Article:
Allen Clark Wooddell, As Administrator of the Estate Ofeugene Drost A/k/a Eugene J. Drost, Deceased, and As Trusteefor Marjorie Drost, Widow of Eugene Drost and As Guardian Ofmarty Ann Drost, Dependent and Minor Child of the Deceased,eugene Drost v. Amsted Industries, Inc., et al. v. Washington Steel Corporation, a Corporation, Allen Clarkwooddell, Appellant, 464 F.2d 5 (3d Cir. 1972)

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U.S. Court of Appeals for the Third Circuit - 464 F.2d 5 (3d Cir. 1972)

Third Circuit.

Argued June 16, 1972.Decided July 6, 1972.

Robert M. Stefanon, Greensburg, Pa., James R. Kelley, Greensburg, Pa., for appellant.

D. H. Trushel, Wayman, Irvin, Trushel & McAuley, Pittsburgh, Pa., for appellee Amsted Industries.

Charles J. Duffy, Jr., Lancaster, Mentzer, Coyne & Duffy, Pittsburgh, Pa., for American Shipbuilding.

Before STALEY, VAN DUSEN, and ADAMS, Circuit Judges.



Eugene Drost was killed during the course of his employment at Washington Steel Corporation when a riser assembly1  fell on him while the casting of a stainless steel slab was being completed. The administrator of Drost's estate filed suit in the district court against the defendants,2  who in turn joined Drost's employer as a third-party defendant. After trial, the jury returned a verdict for defendants,3  finding specifically no negligence and no violation of the doctrine of strict liability. The administrator of the estate has appealed, asking this Court to grant a new trial based on claimed errors committed by the trial judge in his evidentiary rulings and in his charge to the jury.

The administrator contends that he was prejudiced by the district court's refusal to admit into evidence, inter alia, one of eight proffered depositions, a schedule of royalty payments, and certain production records of Washington Steel. The lower court found that the deposition in question added nothing to the seven already before the jury, and that it was, therefore, merely cumulative. The deposition dealt generally with background information concerning the casting method employed by Washington Steel-data covered adequately elsewhere in the estate's presentation-and it was within the district court's discretion to refuse to admit the deposition into evidence.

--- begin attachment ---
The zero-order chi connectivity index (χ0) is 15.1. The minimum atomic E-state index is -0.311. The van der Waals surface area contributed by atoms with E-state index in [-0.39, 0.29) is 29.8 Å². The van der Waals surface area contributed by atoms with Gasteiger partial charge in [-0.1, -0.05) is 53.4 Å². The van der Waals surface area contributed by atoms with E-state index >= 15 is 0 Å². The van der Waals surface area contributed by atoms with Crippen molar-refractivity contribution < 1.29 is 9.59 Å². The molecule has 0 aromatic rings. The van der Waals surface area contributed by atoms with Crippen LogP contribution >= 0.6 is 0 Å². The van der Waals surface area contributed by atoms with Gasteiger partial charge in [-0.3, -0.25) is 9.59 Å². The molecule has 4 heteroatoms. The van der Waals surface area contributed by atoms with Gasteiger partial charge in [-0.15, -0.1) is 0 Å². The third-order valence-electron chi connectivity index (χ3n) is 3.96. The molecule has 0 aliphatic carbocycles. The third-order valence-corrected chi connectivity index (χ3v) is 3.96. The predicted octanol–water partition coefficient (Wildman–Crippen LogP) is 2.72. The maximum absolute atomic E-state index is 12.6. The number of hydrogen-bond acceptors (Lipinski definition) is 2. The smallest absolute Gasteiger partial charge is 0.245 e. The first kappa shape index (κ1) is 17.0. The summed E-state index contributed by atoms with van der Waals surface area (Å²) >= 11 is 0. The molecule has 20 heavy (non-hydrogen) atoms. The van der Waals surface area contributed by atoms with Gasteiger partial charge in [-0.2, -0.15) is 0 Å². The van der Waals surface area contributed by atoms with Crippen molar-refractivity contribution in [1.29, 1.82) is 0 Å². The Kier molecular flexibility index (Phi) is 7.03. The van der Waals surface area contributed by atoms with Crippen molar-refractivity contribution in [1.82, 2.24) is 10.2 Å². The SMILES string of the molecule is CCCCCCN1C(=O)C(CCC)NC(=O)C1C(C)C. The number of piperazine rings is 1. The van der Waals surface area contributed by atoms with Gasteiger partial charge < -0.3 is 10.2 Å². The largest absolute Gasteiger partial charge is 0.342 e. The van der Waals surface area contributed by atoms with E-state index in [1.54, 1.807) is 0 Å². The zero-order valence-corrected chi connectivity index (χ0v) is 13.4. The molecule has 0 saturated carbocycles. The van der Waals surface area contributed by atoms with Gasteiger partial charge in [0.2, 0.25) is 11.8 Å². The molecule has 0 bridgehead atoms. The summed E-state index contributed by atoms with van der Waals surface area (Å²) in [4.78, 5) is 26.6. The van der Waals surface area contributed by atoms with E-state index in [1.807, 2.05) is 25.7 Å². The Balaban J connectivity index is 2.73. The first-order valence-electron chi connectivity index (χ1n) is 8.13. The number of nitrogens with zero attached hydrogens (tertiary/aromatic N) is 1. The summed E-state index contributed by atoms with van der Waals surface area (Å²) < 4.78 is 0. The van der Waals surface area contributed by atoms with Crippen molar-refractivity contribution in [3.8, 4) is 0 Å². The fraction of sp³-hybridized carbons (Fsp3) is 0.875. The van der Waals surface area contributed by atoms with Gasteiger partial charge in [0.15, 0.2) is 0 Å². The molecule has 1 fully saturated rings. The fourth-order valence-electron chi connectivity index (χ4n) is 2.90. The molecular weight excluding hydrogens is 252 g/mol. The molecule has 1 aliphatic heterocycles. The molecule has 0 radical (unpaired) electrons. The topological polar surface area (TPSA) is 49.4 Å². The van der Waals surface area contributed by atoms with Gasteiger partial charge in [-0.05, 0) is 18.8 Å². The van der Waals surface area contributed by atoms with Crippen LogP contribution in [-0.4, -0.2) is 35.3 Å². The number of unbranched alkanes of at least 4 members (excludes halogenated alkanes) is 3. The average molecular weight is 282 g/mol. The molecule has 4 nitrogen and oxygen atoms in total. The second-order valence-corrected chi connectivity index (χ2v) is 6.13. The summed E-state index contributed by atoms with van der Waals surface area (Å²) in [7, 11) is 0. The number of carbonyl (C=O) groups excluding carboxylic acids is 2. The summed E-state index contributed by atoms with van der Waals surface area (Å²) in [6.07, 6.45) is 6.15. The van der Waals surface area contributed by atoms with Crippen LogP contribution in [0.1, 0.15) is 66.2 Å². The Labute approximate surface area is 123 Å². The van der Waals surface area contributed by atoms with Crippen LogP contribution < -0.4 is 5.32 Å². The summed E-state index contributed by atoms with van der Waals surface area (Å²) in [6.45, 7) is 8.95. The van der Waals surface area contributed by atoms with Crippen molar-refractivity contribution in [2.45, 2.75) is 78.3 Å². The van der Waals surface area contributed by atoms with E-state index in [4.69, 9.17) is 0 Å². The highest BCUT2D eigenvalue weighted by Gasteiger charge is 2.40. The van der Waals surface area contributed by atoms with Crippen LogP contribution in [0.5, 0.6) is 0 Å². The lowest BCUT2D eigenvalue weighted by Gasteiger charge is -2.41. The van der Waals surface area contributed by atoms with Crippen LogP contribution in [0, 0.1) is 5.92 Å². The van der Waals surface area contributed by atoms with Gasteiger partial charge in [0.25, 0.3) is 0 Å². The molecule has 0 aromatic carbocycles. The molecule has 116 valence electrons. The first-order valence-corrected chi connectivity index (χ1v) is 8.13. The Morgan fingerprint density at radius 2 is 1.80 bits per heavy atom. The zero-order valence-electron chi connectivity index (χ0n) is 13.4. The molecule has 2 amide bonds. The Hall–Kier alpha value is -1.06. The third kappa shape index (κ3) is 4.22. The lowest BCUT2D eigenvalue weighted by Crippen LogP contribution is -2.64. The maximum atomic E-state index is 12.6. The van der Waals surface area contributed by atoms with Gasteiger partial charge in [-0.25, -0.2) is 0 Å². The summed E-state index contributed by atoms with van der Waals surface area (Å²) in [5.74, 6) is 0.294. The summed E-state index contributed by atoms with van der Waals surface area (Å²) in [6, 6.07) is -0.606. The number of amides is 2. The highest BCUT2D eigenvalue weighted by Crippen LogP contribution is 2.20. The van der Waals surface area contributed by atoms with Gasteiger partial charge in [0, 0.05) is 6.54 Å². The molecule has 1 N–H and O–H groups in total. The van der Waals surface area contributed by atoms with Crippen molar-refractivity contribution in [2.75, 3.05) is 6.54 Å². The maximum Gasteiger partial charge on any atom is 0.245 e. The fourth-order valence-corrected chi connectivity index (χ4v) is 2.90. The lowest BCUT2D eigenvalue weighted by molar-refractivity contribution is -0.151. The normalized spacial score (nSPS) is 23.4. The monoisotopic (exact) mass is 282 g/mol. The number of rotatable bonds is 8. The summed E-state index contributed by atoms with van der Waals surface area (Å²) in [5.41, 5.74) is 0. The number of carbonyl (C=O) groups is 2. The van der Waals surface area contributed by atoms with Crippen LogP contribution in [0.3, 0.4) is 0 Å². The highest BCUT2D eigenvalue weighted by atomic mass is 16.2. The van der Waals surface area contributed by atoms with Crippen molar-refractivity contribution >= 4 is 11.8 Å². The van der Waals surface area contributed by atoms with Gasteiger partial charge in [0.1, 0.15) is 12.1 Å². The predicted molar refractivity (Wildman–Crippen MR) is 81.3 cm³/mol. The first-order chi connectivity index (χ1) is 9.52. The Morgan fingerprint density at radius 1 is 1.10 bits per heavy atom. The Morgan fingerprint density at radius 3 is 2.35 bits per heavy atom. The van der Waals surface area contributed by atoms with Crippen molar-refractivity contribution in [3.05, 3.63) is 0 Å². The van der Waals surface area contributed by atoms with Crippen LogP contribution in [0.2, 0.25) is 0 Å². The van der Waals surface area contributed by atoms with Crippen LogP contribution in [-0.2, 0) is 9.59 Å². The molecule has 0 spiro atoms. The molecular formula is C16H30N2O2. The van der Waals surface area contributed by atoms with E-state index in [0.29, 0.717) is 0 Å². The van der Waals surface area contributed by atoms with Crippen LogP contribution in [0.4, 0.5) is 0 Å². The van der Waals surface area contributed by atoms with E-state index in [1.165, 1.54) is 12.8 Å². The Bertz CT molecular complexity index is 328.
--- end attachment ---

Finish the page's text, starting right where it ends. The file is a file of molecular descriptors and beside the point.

Because they were not probative on the issues presented in the case, the district court similarly refused to admit the schedule of royalty payments and the production records of Washington Steel. The jury was instructed, however, that Washington Steel was a licensee of a patent owned by one of the defendants, and that royalties were paid pursuant to the license agreement. The estate, therefore, can have no valid complaint that it was not permitted to put the exact dollar amount of the royalty payments and the production levels before the jury.

The administrator next assails the court's instructions principally on the ground that the charge failed to apprise the jury properly on the issue of superseding cause. A review of the charge as a whole demonstrates that the questions of fact were fairly presented to the jury and no error was committed by the trial court in this regard.

We have considered the other contentions advanced by the administrator and find them to be without merit.

Accordingly, the judgment of the district court will be affirmed.


After molten stainless steel has been cast it contracts as it cools. The riser assembly is used to put additional steel into the cast in order to fill the gaps left by the contraction of the cooling metal


Prior to the accident, Washington Steel entered into a licensing agreement with Amsted Industries to use a "bottom pressure casting process" originally patented by Griffin Wheel, a subsidiary of Amsted, which by the time of trial had become an operating division of the parent company. Washington Steel then contracted with American Ship Building Company the manufacture of the equipment necessary to utilize the process. The suit against these defendants was based on the theory that the defective nature of the equipment caused Drost's death


There was substantial evidence to indicate that Washington Steel, on its own, changed the design and method of the casting so significantly that the jury could have found that any responsibility for the accident was Washington Steel's